The word “Local”It also has no specific meaning and may vary according to context. It is the National Farmers Market Coalition that needs to create vendor rules and determine what each market means for the individual market. For example, the nearest meat producer may be larger than the one outside the city. Urban markets may need to hire vendors a little farther than the suburbs. If you have any questions about your local market rules or seller location – ask! In a grocery store, the local chain can mean anything. Sometimes this means that it is in one state or at another time regional. Foods in the grocery store will often have the name of the city or region you came from to learn more about each item.

Terms Lasting And Renewal It can be used to describe production practices or the farmer’s philosophy. Although there are no official statements, the USDA Sustainable Agricultural Research and Education Program defines sustainable agriculture as universal agricultural practices that promote environmental protection, profitability, and personal / social benefit. Although most of the word sustainability for the market is used in the context of the environment. Rehabilitation agriculture is a relatively new production practices that focus on environmental protection to combat climate change and / or environmental degradation and social inequality and often involves improving soil health. While the terms continuous and regenerative may seem interchangeable, there are differences (primarily in terms of economic sustainability and current environmental conditions).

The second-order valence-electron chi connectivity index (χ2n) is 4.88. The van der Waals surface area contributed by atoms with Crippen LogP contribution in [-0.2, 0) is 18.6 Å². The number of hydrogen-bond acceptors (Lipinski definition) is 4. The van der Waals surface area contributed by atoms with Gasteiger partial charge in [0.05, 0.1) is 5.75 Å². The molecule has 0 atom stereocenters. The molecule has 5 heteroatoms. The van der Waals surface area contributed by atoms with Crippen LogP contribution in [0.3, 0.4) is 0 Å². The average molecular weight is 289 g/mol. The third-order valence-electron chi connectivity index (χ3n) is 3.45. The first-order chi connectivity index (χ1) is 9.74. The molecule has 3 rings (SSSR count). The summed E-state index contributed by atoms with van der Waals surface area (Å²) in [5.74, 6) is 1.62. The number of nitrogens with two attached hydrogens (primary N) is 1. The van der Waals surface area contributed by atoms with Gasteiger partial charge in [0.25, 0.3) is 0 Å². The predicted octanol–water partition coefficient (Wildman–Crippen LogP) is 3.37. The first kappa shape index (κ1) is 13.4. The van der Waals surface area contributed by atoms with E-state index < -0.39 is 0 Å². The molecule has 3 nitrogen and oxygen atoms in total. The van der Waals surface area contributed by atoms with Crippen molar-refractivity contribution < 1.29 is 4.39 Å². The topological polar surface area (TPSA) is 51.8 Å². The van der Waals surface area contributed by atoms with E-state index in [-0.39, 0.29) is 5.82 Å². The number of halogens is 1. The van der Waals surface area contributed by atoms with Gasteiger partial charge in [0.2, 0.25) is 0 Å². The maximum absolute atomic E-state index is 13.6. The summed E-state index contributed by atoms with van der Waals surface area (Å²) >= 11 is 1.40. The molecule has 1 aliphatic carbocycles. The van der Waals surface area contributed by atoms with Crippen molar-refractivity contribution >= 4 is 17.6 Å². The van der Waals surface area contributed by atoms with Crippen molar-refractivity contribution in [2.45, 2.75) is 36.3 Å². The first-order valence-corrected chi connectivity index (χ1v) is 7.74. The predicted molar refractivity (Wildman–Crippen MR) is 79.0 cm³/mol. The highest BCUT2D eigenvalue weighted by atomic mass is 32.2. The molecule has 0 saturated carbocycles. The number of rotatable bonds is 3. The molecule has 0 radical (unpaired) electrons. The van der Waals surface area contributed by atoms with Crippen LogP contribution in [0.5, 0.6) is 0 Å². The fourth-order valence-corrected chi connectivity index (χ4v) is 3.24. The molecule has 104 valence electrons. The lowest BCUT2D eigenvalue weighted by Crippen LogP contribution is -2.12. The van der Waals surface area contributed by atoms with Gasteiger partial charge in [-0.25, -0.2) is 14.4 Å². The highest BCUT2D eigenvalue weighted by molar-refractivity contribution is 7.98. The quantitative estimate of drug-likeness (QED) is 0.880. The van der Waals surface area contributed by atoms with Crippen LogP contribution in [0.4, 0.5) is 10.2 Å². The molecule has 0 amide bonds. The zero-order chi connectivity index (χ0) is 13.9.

Words that can be confusing or misleading

While there may be some words that are very clear to the user, the information or purpose may seem completely different from the audience. These words are often used as buzzwords for marketing or can be used to create a misunderstanding. For these words, alternative words or additional explanations can reduce confusion.

It is the same word that is often used Chemical free. This is often used to describe a product or food produced without pesticides. But it can be misinterpreted and misunderstood from a chemical-free use. This may be a face-to-face response, but as a scientist I often find it embarrassing when I hear this word in the farmers market because I know that everything is made of chemicals – stone, plants, animals, humans, and air and water. They are chemicals. Some say that the use of this term is based on fear of pesticides (even organic ones) or anti-chemical “chemophobia”. Use as a more accurate word Pest-free It conveys the same message without anti-scientific interpretations and reduces the chances of misinterpretation.